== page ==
In Iowa, the program that helps White always has six pairs of mental health workers on call, said Monica Van Horn, who helps run the state-funded program through the Eyerly Ball mental health nonprofit. They are dispatched via the statewide crisis line or the new national 988 mental health crisis line.
In most cases, the Eyerly Ball crisis teams respond in their own cars, without police. The low-key approach can benefit clients, especially if they live in small towns where everyone seems to know each other, Van Horn said. “You don’t necessarily want everyone knowing your business—and if a police car shows up in front of your house, everybody and their dog is going to know about it within an hour,” she said.
Van Horn said the program averages between 90 and 100 calls per month. The callers’ problems often include anxiety or depression, and they are sometimes suicidal. Other people call because children or family members need help.
Alex Leffler is a mobile crisis responder in the Eyerly Ball program. She previously worked as a “behavior interventionist” in schools, went back to college, and is close to earning a master’s degree in mental health counseling. She said that as a crisis responder, she has met people in homes, workplaces, and even at a grocery store. “We respond to just about any place,” she said. “You just can make a better connection in person.”
Thomas Dee, a Stanford University economist and education professor, said such programs can garner support from across the political spectrum. “Whether someone is ‘defund the police’ or ‘back the blue,’ they can find something to like in these types of first-responder reforms,” he said.
Critics of police have called for more use of unarmed mental health experts to defuse tense situations before they turn deadly, while law enforcement leaders who support such programs say they can give officers more time to respond to serious crimes. And government officials say the programs can reduce costly hospitalizations and jail stays.
Dee studied the Denver Support Team Assisted Response program, which lets 911 dispatchers send medics and behavioral health experts instead of police to certain calls. He found the program saved money, reduced low-level crime, and did not lead to more serious crimes.
Margie Balfour is an associate professor of psychiatry at the University of Arizona and an administrator for Connections Health Solutions, an Arizona agency that provides crisis services. She said now is a good time for rural areas to start or improve such services. The federal government has been offering more money for the efforts, including through pandemic response funding, she said. It also recently launched the 988 crisis line, whose operators can help coordinate such services, she noted.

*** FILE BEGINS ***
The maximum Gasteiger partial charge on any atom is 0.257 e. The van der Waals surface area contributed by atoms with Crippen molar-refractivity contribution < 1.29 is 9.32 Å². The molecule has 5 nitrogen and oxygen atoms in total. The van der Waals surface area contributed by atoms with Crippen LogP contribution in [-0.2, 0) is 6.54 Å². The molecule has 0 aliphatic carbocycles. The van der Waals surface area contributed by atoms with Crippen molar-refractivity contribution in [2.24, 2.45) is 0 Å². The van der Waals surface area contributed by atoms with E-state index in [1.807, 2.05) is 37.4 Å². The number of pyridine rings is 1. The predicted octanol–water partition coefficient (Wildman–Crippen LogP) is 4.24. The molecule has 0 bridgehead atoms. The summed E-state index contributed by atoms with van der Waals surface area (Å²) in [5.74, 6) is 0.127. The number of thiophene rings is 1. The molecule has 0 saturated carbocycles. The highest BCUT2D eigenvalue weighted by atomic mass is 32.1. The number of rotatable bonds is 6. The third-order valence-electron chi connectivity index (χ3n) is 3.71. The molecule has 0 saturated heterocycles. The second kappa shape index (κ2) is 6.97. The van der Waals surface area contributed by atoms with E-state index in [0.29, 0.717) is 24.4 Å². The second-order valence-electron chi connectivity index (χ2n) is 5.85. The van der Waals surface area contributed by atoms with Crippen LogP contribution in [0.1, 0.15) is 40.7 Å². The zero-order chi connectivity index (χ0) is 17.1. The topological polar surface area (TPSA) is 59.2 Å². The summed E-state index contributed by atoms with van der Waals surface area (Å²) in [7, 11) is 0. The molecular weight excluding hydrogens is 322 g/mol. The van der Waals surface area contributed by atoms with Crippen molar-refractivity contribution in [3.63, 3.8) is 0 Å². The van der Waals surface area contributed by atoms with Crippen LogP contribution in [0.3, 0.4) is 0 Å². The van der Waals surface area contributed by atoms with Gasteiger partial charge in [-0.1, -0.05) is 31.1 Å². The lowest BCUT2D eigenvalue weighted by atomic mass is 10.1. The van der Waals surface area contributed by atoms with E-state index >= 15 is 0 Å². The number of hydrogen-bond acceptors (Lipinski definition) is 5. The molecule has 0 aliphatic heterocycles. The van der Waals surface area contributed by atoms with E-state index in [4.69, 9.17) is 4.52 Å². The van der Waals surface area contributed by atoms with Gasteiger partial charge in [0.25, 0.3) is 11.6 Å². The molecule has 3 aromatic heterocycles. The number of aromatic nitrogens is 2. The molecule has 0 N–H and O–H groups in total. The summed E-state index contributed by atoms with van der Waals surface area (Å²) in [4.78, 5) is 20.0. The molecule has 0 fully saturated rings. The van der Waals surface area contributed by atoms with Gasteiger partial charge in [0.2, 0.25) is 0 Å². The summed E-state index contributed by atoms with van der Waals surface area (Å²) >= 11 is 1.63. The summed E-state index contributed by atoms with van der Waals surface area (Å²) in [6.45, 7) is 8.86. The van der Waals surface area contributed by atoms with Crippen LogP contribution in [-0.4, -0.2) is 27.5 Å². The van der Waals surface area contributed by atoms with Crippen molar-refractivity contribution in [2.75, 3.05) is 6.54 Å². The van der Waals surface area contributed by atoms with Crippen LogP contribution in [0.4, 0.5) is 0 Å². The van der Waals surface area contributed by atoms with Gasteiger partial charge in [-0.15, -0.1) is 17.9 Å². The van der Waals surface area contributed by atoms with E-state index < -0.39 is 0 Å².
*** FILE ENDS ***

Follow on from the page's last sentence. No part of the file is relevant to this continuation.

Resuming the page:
Balfour said the current national focus on the criminal justice system has brought more attention to how it responds to people with mental health needs. “There’s a lot of things to disagree on still with police reform,” she said. “But one thing that everybody agrees on is that law enforcement doesn’t need to be the default first responder for mental health.”
Arizona has crisis response teams available throughout the state, including in very rural regions, because settlement of a 1980s class-action lawsuit required better options for people with mental illnesses, Balfour said.
Such programs can be done outside cities with creativity and flexibility, she said. Crisis response teams should be considered just as vital as ambulance services, Balfour said, noting that no one expects police to respond in other medical emergencies, such as when someone has a heart attack or stroke.
“People with mental health concerns deserve a health response,” she said. “It’s worth it to try to figure out how to get that to the population.”
This story was originally published by Kaiser Health News, and appears here as part of the SoJo Exchange from the Solutions Journalism Network, a nonprofit organization dedicated to rigorous reporting about responses to social problems.
Arielle Zionts is a South Dakota-based rural health care correspondent for Kaiser Health News. She primarily covers South Dakota and its neighboring states and tribal nations. Arielle previously worked at South Dakota Public Broadcasting, where she reported on business and economic development. Before that, she was the criminal justice reporter at the Rapid City Journal and a general assignment reporter at the Nogales International, on the border of Arizona and Mexico. She graduated from Pitzer College in Claremont, California. Arielle lives in Rapid City with her cat, Sully.
Tony Leys is a Des Moines, Iowa-based rural editor and correspondent for Kaiser Health News. Before joining KHN, he worked 33 years as a reporter and editor for The Des Moines Register, where he was the Register’s lead health care reporter for more than 20 years and served four terms as a board member for the Association of Health Care Journalists. He is an alum of the University of Wisconsin-Madison and the Knight Science Journalism program at MIT.